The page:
Want to make an inexpensive IKEA dresser look like a thousand bucks? Try painting it with a gorgeous new color. This instantly transforms your furniture. And it can be completed in just a weekend. Let me break down the steps for you and share some tips for painting over super glossy surfaces (it’s not as hard as you think!).
- Drop Cloth
- 220 Grit Sanding Pad or Sanding Sponge
- Tack Cloth
- 4″ Nap Foam Roller
- Shellac-based Primer
- Paint of your choice (my favorite green paint for furniture is Clover Green)
- Top Coat
- New Hardware or Legs (optional)
Step 1. Prep
The NOLDRI dresser has a glossy, shiny finish that is typical of most IKEA furniture. Painting straight over this kind of surface is destined to be a frustrating experience. Imagine spraying water to glass, the water will bead up and run off. Well, technically paint provides better adherence than water, but to prevent chips or scratches down the road, spend the time to prepare the surface (your future self will thank you for this).
Start by cleaning the piece thoroughly, especially if you’re working on an older dresser. Use water and soap to remove grease, grime or stain. Make all the necessary repairs, remove peeling or chipped paint, fill holes or gouges with wood filler.
Next sand with 220 grit or medium grade sanding pad. I like to use a sanding pad because it conforms to the shape of the furniture piece a lot better than a thin piece of sandpaper or a sanding sponge, and it’s easier to hold flat when sanding. Don’t sand too deep into the raw material. All that is needed is a light scuff sanding for 5-10 minutes max. Do make sure to sand all the places you’d paint over, including all the edges of the drawer fronts and the frame of the dresser.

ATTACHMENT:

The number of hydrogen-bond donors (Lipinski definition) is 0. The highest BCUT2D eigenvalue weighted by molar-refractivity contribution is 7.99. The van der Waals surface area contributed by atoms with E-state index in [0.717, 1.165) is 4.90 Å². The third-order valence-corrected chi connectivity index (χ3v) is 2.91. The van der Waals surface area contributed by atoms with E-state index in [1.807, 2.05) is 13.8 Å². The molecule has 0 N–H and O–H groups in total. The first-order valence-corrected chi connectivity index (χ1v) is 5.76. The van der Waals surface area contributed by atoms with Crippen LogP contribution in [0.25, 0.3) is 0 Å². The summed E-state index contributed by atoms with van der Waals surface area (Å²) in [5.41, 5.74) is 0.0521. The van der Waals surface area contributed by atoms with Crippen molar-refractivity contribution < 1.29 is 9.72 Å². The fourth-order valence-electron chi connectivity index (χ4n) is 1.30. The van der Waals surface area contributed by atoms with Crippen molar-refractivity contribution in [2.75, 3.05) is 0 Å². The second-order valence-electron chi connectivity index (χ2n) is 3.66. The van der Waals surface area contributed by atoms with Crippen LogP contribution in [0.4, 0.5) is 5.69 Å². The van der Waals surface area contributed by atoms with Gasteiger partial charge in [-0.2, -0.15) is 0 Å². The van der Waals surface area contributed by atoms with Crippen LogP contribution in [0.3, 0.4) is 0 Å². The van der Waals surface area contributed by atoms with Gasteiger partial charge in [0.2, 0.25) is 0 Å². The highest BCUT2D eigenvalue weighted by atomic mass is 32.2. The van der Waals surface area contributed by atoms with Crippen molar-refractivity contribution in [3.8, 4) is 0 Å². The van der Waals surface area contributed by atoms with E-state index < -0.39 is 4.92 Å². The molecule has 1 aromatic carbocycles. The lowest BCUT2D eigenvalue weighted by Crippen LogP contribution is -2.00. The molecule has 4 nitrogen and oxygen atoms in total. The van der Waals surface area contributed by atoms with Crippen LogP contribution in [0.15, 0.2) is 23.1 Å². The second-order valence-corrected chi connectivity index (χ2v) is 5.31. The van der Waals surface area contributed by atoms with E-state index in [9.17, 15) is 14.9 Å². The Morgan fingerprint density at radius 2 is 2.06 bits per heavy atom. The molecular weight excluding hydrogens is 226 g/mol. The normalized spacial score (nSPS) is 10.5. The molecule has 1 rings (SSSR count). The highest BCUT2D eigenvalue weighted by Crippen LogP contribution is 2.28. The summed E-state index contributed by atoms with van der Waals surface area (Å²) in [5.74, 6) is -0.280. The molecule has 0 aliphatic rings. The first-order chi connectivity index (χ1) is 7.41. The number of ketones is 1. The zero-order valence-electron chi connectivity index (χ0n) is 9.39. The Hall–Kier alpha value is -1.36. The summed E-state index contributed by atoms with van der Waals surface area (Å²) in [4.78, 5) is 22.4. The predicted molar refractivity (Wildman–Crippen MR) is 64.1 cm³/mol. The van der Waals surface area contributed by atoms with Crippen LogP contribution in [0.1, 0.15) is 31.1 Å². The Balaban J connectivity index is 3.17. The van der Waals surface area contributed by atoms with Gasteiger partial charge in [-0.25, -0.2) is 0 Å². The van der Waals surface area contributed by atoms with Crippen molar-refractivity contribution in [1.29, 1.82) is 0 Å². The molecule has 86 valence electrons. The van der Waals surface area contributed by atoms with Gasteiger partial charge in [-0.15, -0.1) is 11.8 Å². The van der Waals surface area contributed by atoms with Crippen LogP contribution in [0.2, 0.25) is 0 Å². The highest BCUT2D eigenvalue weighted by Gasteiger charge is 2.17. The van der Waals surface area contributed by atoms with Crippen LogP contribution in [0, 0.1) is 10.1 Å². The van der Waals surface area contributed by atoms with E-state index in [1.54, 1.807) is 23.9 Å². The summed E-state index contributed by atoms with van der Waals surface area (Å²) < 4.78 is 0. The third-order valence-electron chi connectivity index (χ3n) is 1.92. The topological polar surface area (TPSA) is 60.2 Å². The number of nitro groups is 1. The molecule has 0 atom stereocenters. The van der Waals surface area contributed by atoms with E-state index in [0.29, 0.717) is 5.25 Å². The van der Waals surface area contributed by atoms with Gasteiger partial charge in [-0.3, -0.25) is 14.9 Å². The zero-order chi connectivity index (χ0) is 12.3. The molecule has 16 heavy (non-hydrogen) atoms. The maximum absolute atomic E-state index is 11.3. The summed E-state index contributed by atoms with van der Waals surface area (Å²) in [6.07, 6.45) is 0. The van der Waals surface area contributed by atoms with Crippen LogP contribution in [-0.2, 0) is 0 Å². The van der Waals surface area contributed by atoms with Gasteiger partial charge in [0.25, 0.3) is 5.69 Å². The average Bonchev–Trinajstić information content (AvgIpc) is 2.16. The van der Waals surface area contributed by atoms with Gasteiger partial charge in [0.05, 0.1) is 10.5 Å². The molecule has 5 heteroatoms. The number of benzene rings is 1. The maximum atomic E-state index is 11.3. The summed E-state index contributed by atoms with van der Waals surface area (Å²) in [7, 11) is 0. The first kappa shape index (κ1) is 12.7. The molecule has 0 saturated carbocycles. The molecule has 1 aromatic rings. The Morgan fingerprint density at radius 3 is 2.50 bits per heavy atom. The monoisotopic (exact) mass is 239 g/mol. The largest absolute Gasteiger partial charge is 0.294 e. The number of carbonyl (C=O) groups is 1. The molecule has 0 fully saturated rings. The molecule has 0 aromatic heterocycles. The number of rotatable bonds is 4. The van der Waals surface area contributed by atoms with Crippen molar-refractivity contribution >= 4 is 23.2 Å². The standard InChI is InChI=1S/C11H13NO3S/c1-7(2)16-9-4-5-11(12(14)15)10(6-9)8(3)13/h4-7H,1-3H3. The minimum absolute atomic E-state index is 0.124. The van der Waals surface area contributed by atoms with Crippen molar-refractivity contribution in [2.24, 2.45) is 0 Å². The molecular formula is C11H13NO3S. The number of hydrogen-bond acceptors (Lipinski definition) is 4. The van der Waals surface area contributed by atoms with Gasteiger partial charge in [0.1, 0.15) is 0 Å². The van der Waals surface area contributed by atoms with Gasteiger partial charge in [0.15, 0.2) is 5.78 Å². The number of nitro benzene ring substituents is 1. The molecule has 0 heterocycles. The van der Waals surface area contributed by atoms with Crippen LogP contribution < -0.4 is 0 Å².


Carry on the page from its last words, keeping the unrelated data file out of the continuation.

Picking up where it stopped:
Remove sanding dust with a tack cloth.
Step 2. Prime
For laminate and other high gloss finishes, applying two coats of shellac-based primer is the KEY to the success of your paint job. In the US, Rust-Oleum® Zinsser® B-I-N Primer is a popular brand for this. It does a good job blocking stains, bleed through and wood knots. However, it has a strong smell, so you’d want to apply the primer with windows open.
The first time you apply shellac-based primer, you may be surprised to find out that it is very watery and hard to work with. Apply a thin layer in long, even strokes. Don’t go over the same spot multiple times. This primer dries quickly, doing so would turn the half-dry primer into a sticky mess. Watch for drips on the corners. If the drip dries, you can sand it down before the second coat.
I recommend using a roller (such as this one) instead of a paint brush, because a roller leaves a more even finish. A paint brush tends to create brush strokes. And don’t use a disposable chip brush, it can leave loose bristles behind and make the surface look uneven. Unless you’re looking for a ragged, textured look and feel.
Use the 220 grit sanding pad to sand between coats and before moving to the next step. This helps smooth out the surface and remove any air bubbles, bumps or imperfections.
After you’re done with priming, you can store the paint brush or roller away. Don’t bother cleaning them. Shellac hardens when it’s dried. Soak the old brush or roller in denatured alcohol to dissolve the substance overnight before your next paint job. Easy, right?